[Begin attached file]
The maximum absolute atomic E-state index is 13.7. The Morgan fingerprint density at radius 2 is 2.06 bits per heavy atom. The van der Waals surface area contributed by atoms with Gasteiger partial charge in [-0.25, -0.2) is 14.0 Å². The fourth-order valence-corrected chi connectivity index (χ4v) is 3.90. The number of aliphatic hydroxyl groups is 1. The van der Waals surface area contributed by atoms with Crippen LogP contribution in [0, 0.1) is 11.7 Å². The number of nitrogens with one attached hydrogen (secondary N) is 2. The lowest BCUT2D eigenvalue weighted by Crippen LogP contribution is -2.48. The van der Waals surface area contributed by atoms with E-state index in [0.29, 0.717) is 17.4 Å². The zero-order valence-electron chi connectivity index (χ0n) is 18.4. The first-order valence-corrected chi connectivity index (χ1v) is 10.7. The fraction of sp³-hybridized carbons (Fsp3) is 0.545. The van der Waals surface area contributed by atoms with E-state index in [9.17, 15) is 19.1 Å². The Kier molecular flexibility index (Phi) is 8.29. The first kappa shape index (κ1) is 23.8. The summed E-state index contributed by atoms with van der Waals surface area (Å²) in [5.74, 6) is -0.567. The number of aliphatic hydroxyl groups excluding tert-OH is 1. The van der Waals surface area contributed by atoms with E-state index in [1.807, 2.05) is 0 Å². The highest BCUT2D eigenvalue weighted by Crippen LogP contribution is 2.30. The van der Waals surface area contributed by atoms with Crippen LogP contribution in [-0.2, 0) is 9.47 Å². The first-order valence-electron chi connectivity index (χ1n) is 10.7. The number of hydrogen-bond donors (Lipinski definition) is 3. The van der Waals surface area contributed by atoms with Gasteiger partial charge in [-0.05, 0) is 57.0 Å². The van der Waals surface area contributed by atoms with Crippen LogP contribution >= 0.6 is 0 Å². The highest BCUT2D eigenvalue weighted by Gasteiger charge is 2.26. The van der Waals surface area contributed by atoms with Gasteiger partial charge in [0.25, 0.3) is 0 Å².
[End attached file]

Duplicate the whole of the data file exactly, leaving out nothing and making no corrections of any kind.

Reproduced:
The maximum absolute atomic E-state index is 13.7. The Morgan fingerprint density at radius 2 is 2.06 bits per heavy atom. The van der Waals surface area contributed by atoms with Gasteiger partial charge in [-0.25, -0.2) is 14.0 Å². The fourth-order valence-corrected chi connectivity index (χ4v) is 3.90. The number of aliphatic hydroxyl groups is 1. The van der Waals surface area contributed by atoms with Crippen LogP contribution in [0, 0.1) is 11.7 Å². The number of nitrogens with one attached hydrogen (secondary N) is 2. The lowest BCUT2D eigenvalue weighted by Crippen LogP contribution is -2.48. The van der Waals surface area contributed by atoms with E-state index in [0.29, 0.717) is 17.4 Å². The zero-order valence-electron chi connectivity index (χ0n) is 18.4. The first-order valence-corrected chi connectivity index (χ1v) is 10.7. The fraction of sp³-hybridized carbons (Fsp3) is 0.545. The van der Waals surface area contributed by atoms with E-state index in [9.17, 15) is 19.1 Å². The Kier molecular flexibility index (Phi) is 8.29. The first kappa shape index (κ1) is 23.8. The summed E-state index contributed by atoms with van der Waals surface area (Å²) in [5.74, 6) is -0.567. The number of aliphatic hydroxyl groups excluding tert-OH is 1. The van der Waals surface area contributed by atoms with E-state index in [1.807, 2.05) is 0 Å². The highest BCUT2D eigenvalue weighted by Crippen LogP contribution is 2.30. The van der Waals surface area contributed by atoms with Crippen LogP contribution in [-0.2, 0) is 9.47 Å². The first-order valence-electron chi connectivity index (χ1n) is 10.7. The number of hydrogen-bond donors (Lipinski definition) is 3. The van der Waals surface area contributed by atoms with Gasteiger partial charge in [-0.05, 0) is 57.0 Å². The van der Waals surface area contributed by atoms with Crippen LogP contribution >= 0.6 is 0 Å². The highest BCUT2D eigenvalue weighted by Gasteiger charge is 2.26. The van der Waals surface area contributed by atoms with Gasteiger partial charge in [0.25, 0.3) is 0 Å².